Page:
Tommy John surgery is a common term for ulnar collateral ligament (UCL) surgery, which is an operation on the elbow joint. It was named after baseball pitcher Tommy John, who underwent the first of these procedures in 1974.

Tommy John surgery involves taking a ligament from another part of the body and using it to reconstruct a torn UCL.

This ligament is the most important soft tissue stabilizer for the elbow during a baseball pitcher’s overhead throwing motion. When it tears, it can cause significant problems.

A 2020 study in the journal Current Reviews in Musculoskeletal Medicine found that the procedure has a low complication rate and a high return-to-play rate of 80–95%.

Despite the high success rate, some people who undergo the surgery find that it results in some negative effects on pitching performance. Approximately 20% of Major League Baseball (MLB) pitchers cannot return to their pre-injury level of play following recovery, which may take 12–18 months.

Read more to learn about what Tommy John surgery is, who needs it, and the success rates.

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This surgical procedure dates back to 1974 when Dr. Frank Jobe performed it on MLB pitcher Tommy John.

It initially involved replacing or reconstructing the torn UCL at the elbow with a ligament from the wrist. The replacement ligament is called a graft.

Over the years, surgeons have modified the procedure in various ways. Sometimes, using grafts from other parts of the body can lead to better outcomes.

Approximately 26% of MBL pitchers undergo Tommy John surgery during their pitching career.

Some people with an injury to the UCL need Tommy John surgery. The long-term buildup of microtrauma usually causes the injury, but in some cases, a sudden rupture may be responsible.

These injuries lead to pain and a reduction in pitching performance, which may take the form of decreased accuracy, velocity, and strength.

The criteria that determine whether someone needs the surgery include having a complete tear in the UCL or a stretched UCL and not achieving relief with nonsurgical treatments. An individual with a low or medium grade partial tear of the ligament will often respond to a combination of rest and nonsurgical treatments, such as:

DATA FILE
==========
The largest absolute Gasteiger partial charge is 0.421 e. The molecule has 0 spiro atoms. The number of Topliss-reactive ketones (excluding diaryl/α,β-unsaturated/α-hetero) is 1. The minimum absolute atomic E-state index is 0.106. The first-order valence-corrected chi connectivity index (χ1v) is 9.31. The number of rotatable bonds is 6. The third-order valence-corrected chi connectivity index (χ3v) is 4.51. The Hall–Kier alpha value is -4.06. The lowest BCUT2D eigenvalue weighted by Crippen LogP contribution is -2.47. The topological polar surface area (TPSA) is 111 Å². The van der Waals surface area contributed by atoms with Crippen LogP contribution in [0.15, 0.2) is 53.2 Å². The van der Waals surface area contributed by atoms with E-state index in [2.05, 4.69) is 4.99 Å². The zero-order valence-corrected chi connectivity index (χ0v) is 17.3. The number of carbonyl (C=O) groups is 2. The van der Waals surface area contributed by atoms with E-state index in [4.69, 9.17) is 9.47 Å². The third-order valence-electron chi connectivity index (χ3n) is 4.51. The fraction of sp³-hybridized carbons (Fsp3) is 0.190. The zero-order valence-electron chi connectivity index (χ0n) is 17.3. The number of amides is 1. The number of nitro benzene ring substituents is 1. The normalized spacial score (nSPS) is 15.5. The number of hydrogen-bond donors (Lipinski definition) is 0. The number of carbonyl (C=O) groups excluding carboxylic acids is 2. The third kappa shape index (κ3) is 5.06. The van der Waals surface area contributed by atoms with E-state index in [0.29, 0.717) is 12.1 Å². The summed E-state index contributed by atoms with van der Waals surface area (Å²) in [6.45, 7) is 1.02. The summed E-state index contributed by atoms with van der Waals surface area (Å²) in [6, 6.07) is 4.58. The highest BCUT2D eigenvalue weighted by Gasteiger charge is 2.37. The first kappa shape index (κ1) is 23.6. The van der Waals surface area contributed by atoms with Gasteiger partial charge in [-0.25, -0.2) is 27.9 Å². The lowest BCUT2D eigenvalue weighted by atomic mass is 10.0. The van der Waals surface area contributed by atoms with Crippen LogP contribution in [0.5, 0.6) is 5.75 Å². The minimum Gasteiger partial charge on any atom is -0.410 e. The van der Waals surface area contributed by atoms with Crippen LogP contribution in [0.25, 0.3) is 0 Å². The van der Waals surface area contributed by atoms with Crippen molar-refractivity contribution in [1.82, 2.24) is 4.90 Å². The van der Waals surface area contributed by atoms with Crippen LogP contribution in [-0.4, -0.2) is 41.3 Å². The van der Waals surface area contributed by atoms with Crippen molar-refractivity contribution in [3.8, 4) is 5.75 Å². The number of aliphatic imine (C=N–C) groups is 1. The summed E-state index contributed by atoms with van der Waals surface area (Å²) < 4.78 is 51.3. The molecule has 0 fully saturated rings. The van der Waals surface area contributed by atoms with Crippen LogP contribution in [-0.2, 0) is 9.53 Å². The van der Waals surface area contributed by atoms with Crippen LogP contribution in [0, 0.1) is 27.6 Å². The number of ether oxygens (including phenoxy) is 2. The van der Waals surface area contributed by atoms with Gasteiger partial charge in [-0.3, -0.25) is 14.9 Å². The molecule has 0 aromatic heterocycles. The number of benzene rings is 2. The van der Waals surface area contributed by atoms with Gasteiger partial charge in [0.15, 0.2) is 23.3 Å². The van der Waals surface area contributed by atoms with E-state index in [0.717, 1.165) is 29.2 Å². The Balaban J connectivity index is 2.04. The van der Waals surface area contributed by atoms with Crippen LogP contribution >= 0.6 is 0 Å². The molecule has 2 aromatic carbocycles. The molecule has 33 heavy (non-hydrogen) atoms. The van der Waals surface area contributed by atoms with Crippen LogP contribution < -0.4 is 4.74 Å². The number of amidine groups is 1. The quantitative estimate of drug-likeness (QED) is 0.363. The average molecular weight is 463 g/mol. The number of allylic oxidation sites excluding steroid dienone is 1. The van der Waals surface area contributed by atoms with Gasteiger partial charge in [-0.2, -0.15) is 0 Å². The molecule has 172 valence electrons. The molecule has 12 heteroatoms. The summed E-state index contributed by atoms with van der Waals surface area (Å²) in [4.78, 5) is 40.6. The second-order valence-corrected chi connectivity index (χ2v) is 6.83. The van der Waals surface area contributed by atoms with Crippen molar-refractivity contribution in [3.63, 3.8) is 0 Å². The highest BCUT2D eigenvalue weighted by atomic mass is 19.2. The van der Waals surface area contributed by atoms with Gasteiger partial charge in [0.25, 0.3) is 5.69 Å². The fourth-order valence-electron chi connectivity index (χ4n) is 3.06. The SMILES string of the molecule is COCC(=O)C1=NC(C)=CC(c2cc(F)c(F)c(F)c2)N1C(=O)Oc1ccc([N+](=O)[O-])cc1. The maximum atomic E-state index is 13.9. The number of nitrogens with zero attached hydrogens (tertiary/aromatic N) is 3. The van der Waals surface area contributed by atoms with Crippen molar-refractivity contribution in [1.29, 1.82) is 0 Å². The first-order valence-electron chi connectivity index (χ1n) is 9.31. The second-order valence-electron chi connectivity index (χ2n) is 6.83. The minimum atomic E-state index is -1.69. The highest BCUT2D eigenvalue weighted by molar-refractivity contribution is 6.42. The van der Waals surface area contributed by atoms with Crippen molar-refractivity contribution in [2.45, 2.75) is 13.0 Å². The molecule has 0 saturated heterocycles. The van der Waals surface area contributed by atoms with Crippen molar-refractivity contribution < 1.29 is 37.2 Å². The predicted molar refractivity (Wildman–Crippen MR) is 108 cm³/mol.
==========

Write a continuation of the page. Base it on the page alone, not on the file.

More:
• taking anti-inflammatory medications
  • icing the affected area
  • doing range-of-motion exercises for the muscles that bend the elbow and turn the forearm palm up
  • wearing a brace or splint during sleep

The UCL is an important soft tissue stabilizer for the elbow joint during overhead throwing.

As the surgery reconstructs this torn ligament, it reduces pain and restores stability and range of motion. These effects often reinstate function to the extent that baseball pitchers may return to competitive sports.

The exact time to recover will vary among individuals. However, rehabilitation after surgery is typically as follows:

  • Phase one (weeks 1–3): During the first week, doctors put the elbow in a device that keeps it immobile. Afterward, a person may do gentle range-of-motion exercises with a hinged brace.
  • Phase two (weeks 4–8): The range-of-motion exercises continue, but the rehabilitative focus is on restoring strength. This involves exercises using weights to strengthen the muscles that stabilize the elbow, shoulder joints, and shoulder blade. A person will start with 1-pound (lb) weights and increase these by 1 lb each week.
  • Phase three (weeks 9–13): The primary focus is on increasing flexibility. This entails activities such as manual resistance exercises and drills involving changing stabilization. A sports-specific program begins at week 12.
  • Phase four (weeks 14–26): The main focus is on restoring throwing performance. A person will begin with short-toss throws and gradually advance to long-toss throws. In the final weeks, the program progresses to game simulation that includes throwing from the mound.

The recovery time before a baseball player can return to the game may be as long as 12–18 months for MLB pitchers. This time frame may mean that a player has to miss one or two competitive seasons. However, this lengthy recovery is necessary for the maturation of the graft.

Doctors view Tommy John surgery as a procedure with very good outcomes. It has return-to-play rates in the range of 80–95%.

However, after undergoing Tommy John surgery, about 20% of MLB pitchers cannot attain the same level of play. This is despite modern technologies that have decreased complication rates and increased return-to-sport rates.

Some data suggest that the surgery affects pitching performance by leading to:

  • reduced elbow extension, or straightening out, after ball release
  • medialization of sinker, fastball, and curveball, which means that these pitches travel closer to a pitcher’s midline than intended
  • increased earned run average
  • increased walks plus hits per inning pitched

The rate of revisions — which is when a surgeon needs to operate again to correct the existing graft — is currently low, in the range of 1–7%.

The main benefit of Tommy John surgery is the restoration of a person’s ability to resume their role as a baseball pitcher. According to a 2020 study, prior to the advent of Tommy John surgery, a tear in the UCL ended a person’s baseball career.

Complications are rare, but they may include:

  • rupture
  • stiffness
  • pain
  • weakness
  • ulnar nerve symptoms

Tommy John surgery involves reconstructing the UCL by grafting a ligament from another part of the body. The criteria for needing the surgery include having a complete tear in the UCL or a stretched UCL that is not responding to nonsurgical treatment.

The benefits of the surgery stem from the fact that it reconstructs the UCL, which is vitally necessary for elbow stability. This restoration of stability has enabled many people who have undergone the surgery to return to pitching.